Shared Services

GSA previews $2.5 billion payroll acquisition

Shutterstock ID 792858589 by Andrey_Popov 

The General Services Administration is giving vendors a heads-up on its promised payroll shared service offering, which will have a $2.5 billion ceiling value over a decade. GSA pays over 2.2 million federal employees every two weeks, making it one of the largest payrolls in the country. The agency's Office of Shared Solutions and Performance Improvement (OSSPI) and its Office of Government-wide Policy issued the pre-solicitation notice on May 17.

OSSPI was launched in January as an umbrella unit covering shared services.

GSA Administrator Emily Murphy has said the software-as-service payroll service is the agency's next step for shared services, which are a key part of the White House's management agenda.

"For GSA, it's not just can we put together another contract vehicle, it's how can we go out and help agencies," she said at a May 14 industry event.

She emphasized that her agency should also look to help agencies transition to shared services instead of having a jarring period of change. Murphy also said the payroll solicitation would look at ways to smooth existing contract close-outs for agencies that might use the service.

The GSA said in its statement that the shift of payroll to SaaS solution will free agencies to focus on core missions priorities and deploy more modern and secure management and payroll solutions.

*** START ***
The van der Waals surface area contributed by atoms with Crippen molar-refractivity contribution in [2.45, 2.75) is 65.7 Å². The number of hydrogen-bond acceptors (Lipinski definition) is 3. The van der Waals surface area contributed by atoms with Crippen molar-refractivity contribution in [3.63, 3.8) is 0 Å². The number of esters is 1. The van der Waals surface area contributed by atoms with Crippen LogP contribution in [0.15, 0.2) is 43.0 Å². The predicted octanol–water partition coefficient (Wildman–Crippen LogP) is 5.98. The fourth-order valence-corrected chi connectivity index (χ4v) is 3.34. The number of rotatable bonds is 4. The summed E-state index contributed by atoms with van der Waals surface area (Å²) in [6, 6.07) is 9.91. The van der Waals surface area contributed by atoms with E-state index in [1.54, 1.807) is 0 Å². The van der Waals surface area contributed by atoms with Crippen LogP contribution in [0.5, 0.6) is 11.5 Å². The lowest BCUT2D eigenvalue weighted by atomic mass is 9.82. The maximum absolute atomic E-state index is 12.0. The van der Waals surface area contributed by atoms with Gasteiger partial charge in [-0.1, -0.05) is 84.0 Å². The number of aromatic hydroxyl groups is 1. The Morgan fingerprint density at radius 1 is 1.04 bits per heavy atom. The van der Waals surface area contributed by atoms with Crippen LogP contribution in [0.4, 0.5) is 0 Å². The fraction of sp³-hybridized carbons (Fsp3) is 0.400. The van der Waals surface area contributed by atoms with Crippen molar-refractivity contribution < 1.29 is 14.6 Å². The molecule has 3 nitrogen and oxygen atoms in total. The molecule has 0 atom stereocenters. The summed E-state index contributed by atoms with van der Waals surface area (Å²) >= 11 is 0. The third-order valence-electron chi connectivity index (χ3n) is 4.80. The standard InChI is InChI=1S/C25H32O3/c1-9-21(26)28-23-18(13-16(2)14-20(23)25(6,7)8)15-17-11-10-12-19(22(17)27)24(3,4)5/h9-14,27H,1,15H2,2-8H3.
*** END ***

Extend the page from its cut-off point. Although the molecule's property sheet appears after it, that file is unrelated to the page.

Potential bidders must respond by June 1.

The acquisition will be conducted using a phased evaluation approach, GSA said. The responses to the pre solicitation will be used to select "viable competitors."

According to the notice, vendors that GSA determines are not viable providers will get letters explaining why they weren't included in the pool of potential bidders. Those that GSA deems eligible to bid will receive the formal solicitation in June.

About the Author

Mark Rockwell is a senior staff writer at FCW, whose beat focuses on acquisition, the Department of Homeland Security and the Department of Energy.

Before joining FCW, Rockwell was Washington correspondent for Government Security News, where he covered all aspects of homeland security from IT to detection dogs and border security. Over the last 25 years in Washington as a reporter, editor and correspondent, he has covered an increasingly wide array of high-tech issues for publications like Communications Week, Internet Week, Fiber Optics News, magazine and Wireless Week.

Rockwell received a Jesse H. Neal Award for his work covering telecommunications issues, and is a graduate of James Madison University.

Click here for previous articles by Rockwell. Contact him at or follow him on Twitter at @MRockwell4.


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